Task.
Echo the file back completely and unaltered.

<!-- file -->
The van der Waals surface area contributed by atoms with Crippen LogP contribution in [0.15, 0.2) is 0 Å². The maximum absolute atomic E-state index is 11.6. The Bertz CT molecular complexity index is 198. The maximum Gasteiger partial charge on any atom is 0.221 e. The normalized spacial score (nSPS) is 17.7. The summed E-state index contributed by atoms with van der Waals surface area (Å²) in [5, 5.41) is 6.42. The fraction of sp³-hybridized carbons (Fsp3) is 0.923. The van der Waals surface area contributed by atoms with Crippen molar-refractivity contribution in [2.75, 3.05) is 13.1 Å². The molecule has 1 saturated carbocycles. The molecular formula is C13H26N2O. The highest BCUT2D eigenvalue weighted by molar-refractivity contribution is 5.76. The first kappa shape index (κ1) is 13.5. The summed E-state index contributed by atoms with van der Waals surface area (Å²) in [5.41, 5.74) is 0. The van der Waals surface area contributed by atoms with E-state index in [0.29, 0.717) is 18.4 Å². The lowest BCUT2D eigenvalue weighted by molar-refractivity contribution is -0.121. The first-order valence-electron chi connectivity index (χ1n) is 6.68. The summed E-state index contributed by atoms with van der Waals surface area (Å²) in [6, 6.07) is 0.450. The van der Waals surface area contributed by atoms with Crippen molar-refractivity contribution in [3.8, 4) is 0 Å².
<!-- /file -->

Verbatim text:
The van der Waals surface area contributed by atoms with Crippen LogP contribution in [0.15, 0.2) is 0 Å². The maximum absolute atomic E-state index is 11.6. The Bertz CT molecular complexity index is 198. The maximum Gasteiger partial charge on any atom is 0.221 e. The normalized spacial score (nSPS) is 17.7. The summed E-state index contributed by atoms with van der Waals surface area (Å²) in [5, 5.41) is 6.42. The fraction of sp³-hybridized carbons (Fsp3) is 0.923. The van der Waals surface area contributed by atoms with Crippen molar-refractivity contribution in [2.75, 3.05) is 13.1 Å². The molecule has 1 saturated carbocycles. The molecular formula is C13H26N2O. The highest BCUT2D eigenvalue weighted by molar-refractivity contribution is 5.76. The first kappa shape index (κ1) is 13.5. The summed E-state index contributed by atoms with van der Waals surface area (Å²) in [5.41, 5.74) is 0. The van der Waals surface area contributed by atoms with E-state index in [0.29, 0.717) is 18.4 Å². The lowest BCUT2D eigenvalue weighted by molar-refractivity contribution is -0.121. The first-order valence-electron chi connectivity index (χ1n) is 6.68. The summed E-state index contributed by atoms with van der Waals surface area (Å²) in [6, 6.07) is 0.450. The van der Waals surface area contributed by atoms with Crippen molar-refractivity contribution in [3.8, 4) is 0 Å².